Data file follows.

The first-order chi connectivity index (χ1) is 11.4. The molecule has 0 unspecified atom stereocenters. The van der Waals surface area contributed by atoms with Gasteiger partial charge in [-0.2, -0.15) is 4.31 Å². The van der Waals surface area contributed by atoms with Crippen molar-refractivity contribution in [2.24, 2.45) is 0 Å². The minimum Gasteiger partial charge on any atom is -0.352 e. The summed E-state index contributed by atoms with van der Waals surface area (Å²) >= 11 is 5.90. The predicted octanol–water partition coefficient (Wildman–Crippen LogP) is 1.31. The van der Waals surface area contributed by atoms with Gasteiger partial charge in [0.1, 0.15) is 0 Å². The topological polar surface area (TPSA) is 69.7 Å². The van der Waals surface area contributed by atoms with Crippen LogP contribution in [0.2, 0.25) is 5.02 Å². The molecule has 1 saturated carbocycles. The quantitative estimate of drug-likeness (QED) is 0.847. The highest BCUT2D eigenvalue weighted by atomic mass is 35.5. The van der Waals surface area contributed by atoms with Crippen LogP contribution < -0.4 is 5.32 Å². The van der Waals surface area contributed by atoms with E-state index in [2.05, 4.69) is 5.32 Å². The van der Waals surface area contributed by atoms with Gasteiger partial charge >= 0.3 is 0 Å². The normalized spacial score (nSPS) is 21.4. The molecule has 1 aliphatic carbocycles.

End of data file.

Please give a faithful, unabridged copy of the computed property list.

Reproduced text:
The first-order chi connectivity index (χ1) is 11.4. The molecule has 0 unspecified atom stereocenters. The van der Waals surface area contributed by atoms with Gasteiger partial charge in [-0.2, -0.15) is 4.31 Å². The van der Waals surface area contributed by atoms with Crippen molar-refractivity contribution in [2.24, 2.45) is 0 Å². The minimum Gasteiger partial charge on any atom is -0.352 e. The summed E-state index contributed by atoms with van der Waals surface area (Å²) >= 11 is 5.90. The predicted octanol–water partition coefficient (Wildman–Crippen LogP) is 1.31. The van der Waals surface area contributed by atoms with Gasteiger partial charge in [0.1, 0.15) is 0 Å². The topological polar surface area (TPSA) is 69.7 Å². The van der Waals surface area contributed by atoms with Crippen LogP contribution in [0.2, 0.25) is 5.02 Å². The molecule has 1 saturated carbocycles. The quantitative estimate of drug-likeness (QED) is 0.847. The highest BCUT2D eigenvalue weighted by atomic mass is 35.5. The van der Waals surface area contributed by atoms with Crippen LogP contribution < -0.4 is 5.32 Å². The van der Waals surface area contributed by atoms with E-state index in [2.05, 4.69) is 5.32 Å². The van der Waals surface area contributed by atoms with Gasteiger partial charge >= 0.3 is 0 Å². The normalized spacial score (nSPS) is 21.4. The molecule has 1 aliphatic carbocycles.